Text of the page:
By David G. Smithson, M.D.
Reviewed by Eileen Quinn Knight, Ph.D.
This book is based on the classic Jack London novel White Fang. White Fang is the story of a wolf/wild dog named White Fang, born and raised in the Yukon wild with wolves, He was initially captured and tamed by his first owner and used as a sled dog, guard dog and human companion. His next owner, unfortunately, abused and maltreated him, using him in illegal dog fights with the result that be became nothing short of a vicious beast. The story then takes us on the long and difficult process of White Fang being gradually re-tamed and eventually domesticated by a new, extremely patient and very loving owner.
In this book we look at the relationship between God and man with some insights learned from the above story’s relationship between man and dog. It attempts to see one faith from a different perspective; it is not meant to be a dry doctrinal text but instead considers thought-provoking and even un expected aspects of our faith and attempts to look at them from this different vantage point. Some of the many topics discussed include: the ancient covenant, the new covenant, the awe of God, suffering and abuse, the reality of evil, the reality of love, laws of obedience, expiation, redemption and salvation, heaven , temptation and the spiritual battle, the dark night of the soul, learned restraint, examination of conscience, role of conscience, stain of sin Confession/reconciliation, imperfect versus perfect contrition, holy leisure, expression not repression and the process of taming versus the process of growing in holiness. Other topics include the nature of God, the nature of man and the nature of animal. And yes, all of this involving a wild wolf dog!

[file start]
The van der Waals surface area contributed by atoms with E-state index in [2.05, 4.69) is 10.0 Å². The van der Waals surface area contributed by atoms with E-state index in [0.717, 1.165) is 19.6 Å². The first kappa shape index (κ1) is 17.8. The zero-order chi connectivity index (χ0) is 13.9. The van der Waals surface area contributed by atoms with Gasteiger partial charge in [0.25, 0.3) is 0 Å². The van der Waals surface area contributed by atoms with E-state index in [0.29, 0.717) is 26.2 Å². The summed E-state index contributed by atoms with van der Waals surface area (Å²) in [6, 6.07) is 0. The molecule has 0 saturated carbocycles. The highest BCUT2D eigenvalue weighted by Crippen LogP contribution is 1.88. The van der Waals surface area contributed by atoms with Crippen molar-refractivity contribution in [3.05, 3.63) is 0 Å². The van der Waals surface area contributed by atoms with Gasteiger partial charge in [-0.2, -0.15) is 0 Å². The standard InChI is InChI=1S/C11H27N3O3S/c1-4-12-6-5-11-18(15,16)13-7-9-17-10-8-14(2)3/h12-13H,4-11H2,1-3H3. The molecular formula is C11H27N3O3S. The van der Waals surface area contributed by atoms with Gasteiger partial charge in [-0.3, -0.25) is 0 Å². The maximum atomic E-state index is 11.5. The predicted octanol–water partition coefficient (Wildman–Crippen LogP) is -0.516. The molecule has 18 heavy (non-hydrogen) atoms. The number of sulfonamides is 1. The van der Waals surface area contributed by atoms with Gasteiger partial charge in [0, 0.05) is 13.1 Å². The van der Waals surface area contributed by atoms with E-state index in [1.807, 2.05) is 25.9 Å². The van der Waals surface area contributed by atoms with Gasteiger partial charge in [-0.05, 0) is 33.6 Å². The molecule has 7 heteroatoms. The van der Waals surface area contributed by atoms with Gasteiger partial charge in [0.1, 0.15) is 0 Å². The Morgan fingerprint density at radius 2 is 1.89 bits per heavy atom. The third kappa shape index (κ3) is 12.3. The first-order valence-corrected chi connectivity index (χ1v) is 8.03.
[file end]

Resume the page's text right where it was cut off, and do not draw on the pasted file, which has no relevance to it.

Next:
Each chapter is arranged into two major sections. The first section is in standard print and includes background information and direct quotes in bold print from Jack London’s White Fang. The second section is in italics and is a contemplation which I compile discussing the ussies raised in the first section. Some chapters have more than one contemplation, again referring to the initial section, and some have endnotes. These contemplations discuss spiritual dimensions between God and man as analogous to the relationship between man and dog. In the end, this book tells a story of love. A deep, enduring life changing, other centered, compassionate, mutually joyful and triumphant love. This love involves not only man and dog but also God and man.